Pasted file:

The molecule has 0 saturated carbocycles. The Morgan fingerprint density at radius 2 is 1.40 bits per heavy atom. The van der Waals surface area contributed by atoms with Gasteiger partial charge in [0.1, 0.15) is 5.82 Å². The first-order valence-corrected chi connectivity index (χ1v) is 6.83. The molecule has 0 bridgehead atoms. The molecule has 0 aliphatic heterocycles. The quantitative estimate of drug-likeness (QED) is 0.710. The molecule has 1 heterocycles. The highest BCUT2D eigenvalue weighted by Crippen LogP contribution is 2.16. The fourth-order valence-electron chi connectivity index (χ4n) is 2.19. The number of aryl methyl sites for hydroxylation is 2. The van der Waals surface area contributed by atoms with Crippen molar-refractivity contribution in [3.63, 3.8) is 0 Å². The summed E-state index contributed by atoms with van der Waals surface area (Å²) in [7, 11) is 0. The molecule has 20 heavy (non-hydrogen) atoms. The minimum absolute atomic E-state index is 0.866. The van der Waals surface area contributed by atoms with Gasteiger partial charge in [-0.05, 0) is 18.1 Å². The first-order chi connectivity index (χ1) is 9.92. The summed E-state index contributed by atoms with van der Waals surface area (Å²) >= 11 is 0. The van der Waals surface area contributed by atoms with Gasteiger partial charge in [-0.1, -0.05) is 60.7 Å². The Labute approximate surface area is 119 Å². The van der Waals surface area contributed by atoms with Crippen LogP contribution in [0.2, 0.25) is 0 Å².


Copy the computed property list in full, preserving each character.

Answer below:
The molecule has 0 saturated carbocycles. The Morgan fingerprint density at radius 2 is 1.40 bits per heavy atom. The van der Waals surface area contributed by atoms with Gasteiger partial charge in [0.1, 0.15) is 5.82 Å². The first-order valence-corrected chi connectivity index (χ1v) is 6.83. The molecule has 0 bridgehead atoms. The molecule has 0 aliphatic heterocycles. The quantitative estimate of drug-likeness (QED) is 0.710. The molecule has 1 heterocycles. The highest BCUT2D eigenvalue weighted by Crippen LogP contribution is 2.16. The fourth-order valence-electron chi connectivity index (χ4n) is 2.19. The number of aryl methyl sites for hydroxylation is 2. The van der Waals surface area contributed by atoms with Crippen molar-refractivity contribution in [3.63, 3.8) is 0 Å². The summed E-state index contributed by atoms with van der Waals surface area (Å²) in [7, 11) is 0. The molecule has 20 heavy (non-hydrogen) atoms. The minimum absolute atomic E-state index is 0.866. The van der Waals surface area contributed by atoms with Gasteiger partial charge in [-0.05, 0) is 18.1 Å². The first-order chi connectivity index (χ1) is 9.92. The summed E-state index contributed by atoms with van der Waals surface area (Å²) >= 11 is 0. The van der Waals surface area contributed by atoms with Gasteiger partial charge in [-0.1, -0.05) is 60.7 Å². The Labute approximate surface area is 119 Å². The van der Waals surface area contributed by atoms with Crippen LogP contribution in [0.2, 0.25) is 0 Å².